The FDA is approving cancer drugs at a very fast pace when compared to other drugs, writes Ed Silverman in Pharmalot. A very interesting article indeed which brings to notice the time taken by FDA while approving cancer meds as well as the fact that FDA approves cancer drugs faster than European regulators according to data from Tufts Center for the Study of Drug Development.
FDA OKs Cancer Drugs Faster Than Other Meds
For those banking on new cancer treatments becoming available in the US, a new analysis should offer some encouragement. The FDA, it turns out, approves cancer drugs faster than medications for other ailments. What’s more, the FDA approves cancer drugs faster than European regulators as well, according to the Tufts Center for the Study of Drug Development.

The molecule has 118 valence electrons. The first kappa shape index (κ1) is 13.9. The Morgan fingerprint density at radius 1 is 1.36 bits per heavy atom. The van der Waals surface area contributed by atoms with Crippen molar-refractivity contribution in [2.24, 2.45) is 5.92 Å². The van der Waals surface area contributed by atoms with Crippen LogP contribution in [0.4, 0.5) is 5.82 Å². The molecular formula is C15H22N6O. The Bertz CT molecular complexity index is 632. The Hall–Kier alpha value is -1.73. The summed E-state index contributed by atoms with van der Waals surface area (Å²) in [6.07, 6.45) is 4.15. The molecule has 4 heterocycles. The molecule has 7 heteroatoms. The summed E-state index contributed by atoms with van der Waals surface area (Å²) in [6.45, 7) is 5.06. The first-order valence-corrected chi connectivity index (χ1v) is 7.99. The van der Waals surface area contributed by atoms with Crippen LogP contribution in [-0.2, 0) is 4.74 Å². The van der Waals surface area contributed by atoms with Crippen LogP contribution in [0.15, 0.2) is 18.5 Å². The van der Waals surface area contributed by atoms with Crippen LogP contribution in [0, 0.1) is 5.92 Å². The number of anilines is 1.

Specifically, FDA approval times for cancer meds between 2007 and 2011 took 10 months less than for other drugs, while approval times by the European Medicines Agency took two months less time, Tufts reports. Looked at another way, the EMA took 54 percent more time to approve cancer meds, although the EMA took 27 percent less time to approve other drugs. Cancer drugs as a share of total approvals at the FDA and the EMA were 19 percent and 12 percent, respectively.
Meanwhile, orphan designations for cancer meds in the US rose during the past decade, but the share of fast track and accelerated approval designations dropped sharply (see chart). Between 2007 and 2011, 39 percent of FDA orphan approvals were for oncology drugs, up from 31 percent between 2002 and 2006, Tufts writes. Similarly, 37 percent of EMA orphan approvals were for cancer meds between 2007 and 2011, up from 28 percent during the earlier part of the decade.
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